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Overcoming Rejection in the Music Business

 

(and making it positive)

 

You have to have “thick skin” in the music business and you must be able to handle rejection. As a musician, you will typically be rejected between 50%-80% of the time. This applies to auditions, demo tracks, commercial music, record deals, licensing deals, composition, production and more. I know that this seems like a high percentage, but it’s what all professional musicians go through and your reaction will either kill you or make you stronger. You must be able to deal with these situations clinically and avoid the temptation to take them personal or act emotionally.

Here’s an example. Let’s say that you’re a carpenter in a town with 10 other carpenters. This is a situation where you must be competitive in order to make a living in your field. If you lose a bid to another carpenter, what do you do? The first thing you should try do is to figure out why you lost the bid. Where you too expensive? Was the other carpenter highly recommended or did they have more comprehensive marketing materials? Maybe they had a better web presence or more Yelp reviews. If you want to remain competitive in your field, you must analyze this situation, improve and move forward. All of these problems (that may have lost you the bid) are easily addressable. You can adjust your price, bolster your web presence, ask clients to review you on Yelp, boost your advertising, etc. Also, in the case that this other carpenter was simply recommended by a friend of the client, there’s not much you can do…so don’t sweat it. If you continually do a good job, people will be recommending you too.

So why do we take rejection so personally when we’re really just freelancers like the carpenter in my example above. It’s because we equate music with art and we consider ourselves artists. We’ve spent countless isolated hours practicing and music is incredibly personal to all of us. Now don’t get me wrong, I totally get it and I have to remind myself not to take things personally as well. But the fact is that being depressed, angry or defensive will only hurt your career. You must figure out how to disconnect your emotional responses and tackle these problems analytically. If you don’t land the audition, try to find out who did and why. Maybe he or she had more playing examples on Youtube or was already connected with the musical director. If the reasoning behind your rejection is that you aren’t familiar with the people in the band, make a point to meet more musicians in the future. That would be a productive! It’s also possible that he or she was just a better fit for the gig, but that happens in a competitive field like music so you must accept this and move on. There are more than enough gigs to go around and you can’t have them all. Perspective is a powerful thing and while you may be jealous of a “higher up” musician, there’s always someone looking up at you with the same feelings.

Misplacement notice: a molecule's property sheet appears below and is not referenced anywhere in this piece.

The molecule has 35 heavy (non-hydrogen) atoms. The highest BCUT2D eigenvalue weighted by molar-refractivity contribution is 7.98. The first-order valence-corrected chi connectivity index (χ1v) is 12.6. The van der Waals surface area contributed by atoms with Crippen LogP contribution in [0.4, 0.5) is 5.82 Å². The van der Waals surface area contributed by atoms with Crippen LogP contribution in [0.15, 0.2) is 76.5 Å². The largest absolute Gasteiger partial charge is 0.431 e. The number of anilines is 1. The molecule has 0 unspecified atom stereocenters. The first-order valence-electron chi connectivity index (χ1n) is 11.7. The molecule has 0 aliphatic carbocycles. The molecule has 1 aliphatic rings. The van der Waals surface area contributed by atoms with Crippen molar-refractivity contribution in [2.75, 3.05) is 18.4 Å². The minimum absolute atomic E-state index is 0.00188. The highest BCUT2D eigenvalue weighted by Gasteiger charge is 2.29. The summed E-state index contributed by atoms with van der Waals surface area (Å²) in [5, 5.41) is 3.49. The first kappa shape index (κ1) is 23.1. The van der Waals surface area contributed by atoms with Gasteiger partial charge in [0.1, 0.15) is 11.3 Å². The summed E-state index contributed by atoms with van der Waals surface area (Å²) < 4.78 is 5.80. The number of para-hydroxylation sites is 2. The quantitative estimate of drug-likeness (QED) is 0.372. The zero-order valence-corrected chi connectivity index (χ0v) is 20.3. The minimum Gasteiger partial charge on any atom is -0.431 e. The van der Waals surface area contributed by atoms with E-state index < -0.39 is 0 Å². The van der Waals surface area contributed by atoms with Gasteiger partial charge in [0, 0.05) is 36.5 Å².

Anyway, the point of this article is that you must think of yourself like a business. This means analyzing your data, tweaking your approach, meeting current demands, strengthening your weaknesses and powering through! Good luck and try not to take it so personally…

 

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Videos by Adam Small:

 

Music Licensing and Publishing Masterclass - Adam Small - Business Lesson

Adam Small (How to License Your Music)

Licensing for Film/TV. Music Supervisors, Publishing, Royalties
Electric Bass Masterclass - Adam Small - Bass Lesson

Adam Small 1 (Bass)

Electric Bass, Tone, Groove, Technique
Electric Bass Masterclass - Adam Small - Bass Lesson

Adam Small 2 (Bass)

Electric Bass, Tone, Groove, Feel
Music Networking and Business Masterclass - Adam Small - Networking Lesson

Adam Small 1 (Social Networking For Musicians)

Social Media, Music Promotion, Networking, Etc.
Music Networking and Business Masterclass - Adam Small - Networking Lesson

Adam Small 2 (Social Networking For Musicians)

Social Media, Music Promotion, Networking, Etc.

2 Comments

  1. FrankCanino
    October 31, 2013, 10:22 am

    More than enough gigs to go around? Did you write this in 1965?

    • admin
      November 2, 2013, 12:12 pm

      Ha, nope…this article was written this year and that’s the way I see it. The musical landscape has clearly changed since 1965, but there are still a ton of gigs to go around. Again, these gigs might not look the same as they did in the 60’s but there are actually more ways to make money than ever before with the Internet, recording, licensing, performance royalties, etc.

      It’s all about versatility nowadays and it’s important to take advantages of the new trends in my opinion. I know your work Frank (unless I’m confusing you with someone else) and I respect your bass playing and your opinion. I too have been a full-time musician (and bassist) since I was a teenager and I’m from the NYC area like you. I understand what you’re saying in terms of certain gigs drying up, but there are many other opportunities available now that can make you even more money. I actually help people find these music income streams all the time when I do consulting work, etc. But again, from a purely a live music and studio musician perspective, it’s certainly a different world.

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